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  1. #31
    Diapositivo's Avatar
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    I think it is because it is a very gentle and poetic form of memento mori.

    The moon, which is the "star" of the picture, lits the clouds behind it. In front of it, a village sleeps peacefully. In front of it, the white crosses of the countryside cemetery shine under the moon.

    This can give a shiver. The motif of death which is waiting for all of us, and the immensity, the beauty of the nature where it all belongs and it all goes back. The crosses of the cemetery silently "talking" to the moon while the men are asleep. The great eye of God looking at the world, or looking after the world. The contrast between the immensity of the world, of nature, and the smallness of the human events. Each of those crosses was a life, a person full of hope, and anxiety, and joy, and sorrow, and now it's a cross under the moon in an immense plane. And yet, it's as if those crosses are in touch, in harmony with the moon, with the great all. It's not a sad thought which is raised, it's a consolatory one.

    At first this is just a nocturne shot. Then it becomes raising some sensations which are not necessarily rationalised as I am doing above.
    Fabrizio Ruggeri fine art photography site: http://fabrizio-ruggeri.artistwebsites.com
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  2. #32
    markbarendt's Avatar
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    You bring a good example Fabrizio.

    The connection we have with any photo depends on our emotional and spiritual connection with the subject. It seems to me that you connect with Moonrise.

    To an atheist who sees similar scenes driving home from work once a month, like me, Ansel's Moonrise seems pretty blasé. Definately no shiver, unless it's cold outside.

    I've spent most of my life tramping around Ansel's photographic world. Most of his subject matter is just of places where I've lived, played, and worked.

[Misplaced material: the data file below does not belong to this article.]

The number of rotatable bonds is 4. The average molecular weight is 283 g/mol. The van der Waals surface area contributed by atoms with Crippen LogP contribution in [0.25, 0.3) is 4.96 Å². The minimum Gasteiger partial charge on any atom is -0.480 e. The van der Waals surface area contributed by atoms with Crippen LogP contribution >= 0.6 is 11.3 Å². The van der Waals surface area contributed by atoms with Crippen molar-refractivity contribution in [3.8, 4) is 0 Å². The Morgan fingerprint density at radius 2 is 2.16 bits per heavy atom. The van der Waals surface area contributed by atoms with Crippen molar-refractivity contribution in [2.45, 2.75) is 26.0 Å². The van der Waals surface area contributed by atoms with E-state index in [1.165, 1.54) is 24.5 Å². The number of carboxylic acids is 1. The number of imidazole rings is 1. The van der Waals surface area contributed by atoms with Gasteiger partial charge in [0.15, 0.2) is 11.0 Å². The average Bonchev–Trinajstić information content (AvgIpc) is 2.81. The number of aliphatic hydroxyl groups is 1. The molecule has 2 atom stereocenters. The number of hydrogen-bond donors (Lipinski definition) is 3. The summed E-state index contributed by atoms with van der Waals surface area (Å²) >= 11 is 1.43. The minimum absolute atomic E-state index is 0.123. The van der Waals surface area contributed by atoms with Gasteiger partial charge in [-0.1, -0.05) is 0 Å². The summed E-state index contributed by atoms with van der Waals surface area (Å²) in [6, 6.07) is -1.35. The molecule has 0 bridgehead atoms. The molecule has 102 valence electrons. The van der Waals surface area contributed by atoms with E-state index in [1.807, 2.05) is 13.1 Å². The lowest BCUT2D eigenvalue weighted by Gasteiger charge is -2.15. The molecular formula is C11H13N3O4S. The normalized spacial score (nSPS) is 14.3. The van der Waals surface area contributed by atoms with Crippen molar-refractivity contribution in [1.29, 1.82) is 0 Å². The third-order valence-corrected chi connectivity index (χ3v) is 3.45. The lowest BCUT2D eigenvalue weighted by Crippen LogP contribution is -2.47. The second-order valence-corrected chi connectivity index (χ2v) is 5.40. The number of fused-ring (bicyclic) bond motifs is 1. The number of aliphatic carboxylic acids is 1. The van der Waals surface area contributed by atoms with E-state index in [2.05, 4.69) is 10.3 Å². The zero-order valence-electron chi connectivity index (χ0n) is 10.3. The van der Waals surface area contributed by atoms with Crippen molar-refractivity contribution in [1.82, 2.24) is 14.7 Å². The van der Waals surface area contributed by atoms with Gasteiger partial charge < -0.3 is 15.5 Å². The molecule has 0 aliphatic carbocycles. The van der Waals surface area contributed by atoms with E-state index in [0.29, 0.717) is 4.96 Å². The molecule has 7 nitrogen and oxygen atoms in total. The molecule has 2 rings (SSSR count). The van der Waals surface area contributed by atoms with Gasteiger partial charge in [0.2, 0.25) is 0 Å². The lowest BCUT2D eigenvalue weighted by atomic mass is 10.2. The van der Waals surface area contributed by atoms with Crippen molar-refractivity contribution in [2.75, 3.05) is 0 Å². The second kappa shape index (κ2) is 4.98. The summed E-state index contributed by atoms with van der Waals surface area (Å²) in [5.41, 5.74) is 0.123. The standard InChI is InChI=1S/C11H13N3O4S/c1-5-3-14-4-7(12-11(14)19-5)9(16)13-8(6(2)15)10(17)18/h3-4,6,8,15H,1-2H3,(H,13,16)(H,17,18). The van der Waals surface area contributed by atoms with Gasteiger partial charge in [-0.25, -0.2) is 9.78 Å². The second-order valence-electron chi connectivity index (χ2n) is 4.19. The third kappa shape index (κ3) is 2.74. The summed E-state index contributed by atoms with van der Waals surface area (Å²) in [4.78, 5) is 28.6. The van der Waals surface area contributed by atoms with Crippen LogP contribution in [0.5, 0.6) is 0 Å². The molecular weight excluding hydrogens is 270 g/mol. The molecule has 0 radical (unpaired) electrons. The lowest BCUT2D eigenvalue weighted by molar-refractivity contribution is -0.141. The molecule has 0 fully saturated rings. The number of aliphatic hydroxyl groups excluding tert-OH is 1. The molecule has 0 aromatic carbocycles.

I do very much understand that Ansel was highly skilled, my interest in his work though is technical, not artistic or emotional.
    Mark Barendt, Beaverton, OR

    "We do not see things the way they are. We see things the way we are." Anaïs Nin

  3. #33
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    To the OP, cliveh, have you seen an actual print of this from Adams (not a repro) in person? Fortunately I have the Andrew Smith Gallery right here in town and have seen it displayed a handful of times. It is an exceptional image and his printing was truly beyond anything I've ever come close to achieving.
    K.S. Klain

  4. #34
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    Quote Originally Posted by Diapositivo View Post
    I think it is because it is a very gentle and poetic form of memento mori.

    The moon, which is the "star" of the picture, lits the clouds behind it. In front of it, a village sleeps peacefully. In front of it, the white crosses of the countryside cemetery shine under the moon.

    This can give a shiver. The motif of death which is waiting for all of us, and the immensity, the beauty of the nature where it all belongs and it all goes back. The crosses of the cemetery silently "talking" to the moon while the men are asleep. The great eye of God looking at the world, or looking after the world. The contrast between the immensity of the world, of nature, and the smallness of the human events. Each of those crosses was a life, a person full of hope, and anxiety, and joy, and sorrow, and now it's a cross under the moon in an immense plane. And yet, it's as if those crosses are in touch, in harmony with the moon, with the great all. It's not a sad thought which is raised, it's a consolatory one.